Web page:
Wall-hung furniture will streamline the aesthetic of the bathroom and eliminate the clutter of conventional bathroom furniture, offering a calm and spacious environment – think a hotel spa washroom. And for that extra design versatility, wall-hung furniture offers the opportunity to add the finishing touches to a project with the option of adding stylish flush plate finishes such as textured rustic wood or slate designs that blend harmoniously into any décor style.  

What other advantages are there for housebuilders? 

There are many other advantages beyond space and design for housebuilders to consider. For instance, opting for a wall-hung toilet will reduce sanitary sound – raising the toilet off the ground prevents noise travelling directly from the toilet pan onto the floor. While this in itself may not feel like a huge selling point to your buyers, we carried out research earlier this year which found that one in four adults (28%) were regularly disturbed by bathroom sounds at night or when trying to relax, and one in five (19%) were regularly disturbed by flushing toilets, running taps or pipe and drains.   

Meanwhile, hygiene and ease of cleaning is now a huge consideration for many – and lifting the toilet from the footprint of the floor is an effective way to enhance hygiene too. With no hard-to-reach areas, cleaning is easier and dirt/dust accumulation is significantly reduced. Geberit’s KeraTect Glaze also offers a non-porous and smoother surface to help prevent staining of the ceramics and create a high-gloss effect, while Geberit’s Rimfree ceramic appliances can also eliminate tricky corners and hard-to-reach areas around the pan – further supporting customers to maximise hygiene in the bathroom.  

Has social media influenced bathroom aesthetic? 

Fueled by the rise of social media and reality TV programmes showcasing aspirational properties, consumers want design-led solutions throughout the home. With the bathroom the one place of sanctuary and escape in the home, buyers are expecting far more today than simply a functional space.   

Look at how your buyers are influenced when it comes to home design. The Home Builders Federation found last year that nearly a quarter (23%) of Brits aged between 25-34 look to social media for home inspiration every day with a study by Hootsuite also finding that 83% of Instagram users say they actively use the platform to discover brands and products when planning an interiors project. The shift towards ‘Instagrammable’ home design is becoming increasingly prevalent – and it’s much more about just a stand-out feature wall and interior decor.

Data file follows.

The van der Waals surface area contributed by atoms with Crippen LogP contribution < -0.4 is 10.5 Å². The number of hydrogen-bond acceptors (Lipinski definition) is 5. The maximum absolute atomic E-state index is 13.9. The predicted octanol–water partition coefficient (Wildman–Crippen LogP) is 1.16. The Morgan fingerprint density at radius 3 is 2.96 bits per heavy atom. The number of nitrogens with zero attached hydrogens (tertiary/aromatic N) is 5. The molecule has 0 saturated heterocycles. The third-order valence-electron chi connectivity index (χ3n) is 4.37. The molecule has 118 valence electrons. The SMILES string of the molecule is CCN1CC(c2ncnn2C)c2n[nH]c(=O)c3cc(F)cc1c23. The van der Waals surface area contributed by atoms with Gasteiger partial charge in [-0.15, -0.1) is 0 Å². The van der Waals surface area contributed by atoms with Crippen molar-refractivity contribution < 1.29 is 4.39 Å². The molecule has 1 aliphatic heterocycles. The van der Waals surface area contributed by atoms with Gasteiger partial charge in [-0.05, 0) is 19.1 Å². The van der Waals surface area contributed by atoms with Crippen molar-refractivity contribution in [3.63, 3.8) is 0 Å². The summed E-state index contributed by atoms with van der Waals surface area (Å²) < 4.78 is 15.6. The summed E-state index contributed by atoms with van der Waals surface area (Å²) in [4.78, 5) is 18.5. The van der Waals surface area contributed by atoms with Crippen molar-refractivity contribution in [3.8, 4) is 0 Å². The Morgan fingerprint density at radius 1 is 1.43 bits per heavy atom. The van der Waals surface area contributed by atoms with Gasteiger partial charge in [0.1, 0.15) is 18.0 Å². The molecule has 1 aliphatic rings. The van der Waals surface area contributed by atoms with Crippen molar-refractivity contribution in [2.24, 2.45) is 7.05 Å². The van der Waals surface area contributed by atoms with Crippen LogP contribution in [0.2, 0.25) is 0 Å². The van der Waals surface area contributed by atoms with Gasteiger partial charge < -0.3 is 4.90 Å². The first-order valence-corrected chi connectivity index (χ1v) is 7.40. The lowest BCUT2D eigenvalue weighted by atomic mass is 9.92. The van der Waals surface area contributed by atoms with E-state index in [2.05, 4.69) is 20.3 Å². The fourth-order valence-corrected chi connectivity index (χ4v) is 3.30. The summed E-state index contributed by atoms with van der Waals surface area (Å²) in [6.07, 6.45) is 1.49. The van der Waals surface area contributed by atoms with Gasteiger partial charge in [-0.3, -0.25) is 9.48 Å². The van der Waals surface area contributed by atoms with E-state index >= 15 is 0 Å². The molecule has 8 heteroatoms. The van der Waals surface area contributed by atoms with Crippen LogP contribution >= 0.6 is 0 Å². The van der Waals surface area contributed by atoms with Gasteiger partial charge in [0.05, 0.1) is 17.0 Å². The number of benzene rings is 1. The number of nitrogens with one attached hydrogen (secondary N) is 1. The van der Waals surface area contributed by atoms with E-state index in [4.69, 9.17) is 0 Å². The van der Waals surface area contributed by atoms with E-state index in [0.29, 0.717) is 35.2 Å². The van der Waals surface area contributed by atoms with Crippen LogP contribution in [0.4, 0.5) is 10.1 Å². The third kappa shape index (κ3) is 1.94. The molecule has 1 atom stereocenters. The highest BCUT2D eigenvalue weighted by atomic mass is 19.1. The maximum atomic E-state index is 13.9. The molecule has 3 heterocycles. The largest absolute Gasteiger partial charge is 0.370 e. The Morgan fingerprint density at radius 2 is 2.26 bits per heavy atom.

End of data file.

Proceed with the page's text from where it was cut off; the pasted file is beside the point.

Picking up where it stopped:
And let’s too consider the fresh eyes with which many homebuyers will be viewing their next home today. The FT, writing about this subject early in 2021, hit the nail on the head when it noted that, “…home is like the water a fish swims through: so familiar that it often goes unnoticed. Light switches are flicked without looking, and furniture edges navigated with blind precision…lockdown challenged this passivity.” 

With smaller spaces to work in, budget is no longer the biggest restriction – but working with leading manufacturers to identify space-saving solutions, you can find the balance in almost all cases.  

There are other ways in which housebuilders can utilise fixtures and design to achieve the best-looking aesthetic for their bathroom design, while maximising space. As bathrooms and washrooms are top priority for homebuyers, housebuilders must ensure that they are meeting the demands of the consumer.  

Small fixtures 

Be smart in your shopping choices and choose to suit the size of the room you have rather than the one you wished you had. Don’t swamp a small space with a single gargantuan cabinet for example, when you could opt for two smaller more compact bathroom cabinets instead. 

Invest in a wall hung or a small bathroom sink with a pedestal and use smaller racks and shelves to emphasize storage options. Most importantly, use any cabinets and storage spaces to their maximum to avoid having clutter on show. Clutter can shrink a room in seconds so it essential to keep the bathroom clean and organised. Remember the two most important components of a bathroom suite are that it functions as it needs to and that it is designed to establish the atmosphere desired. Housebuilders should make sure that their show homes emphasise the use of cabinets and space to fully show the ideal aesthetic that the home buyer can achieve with their own possessions.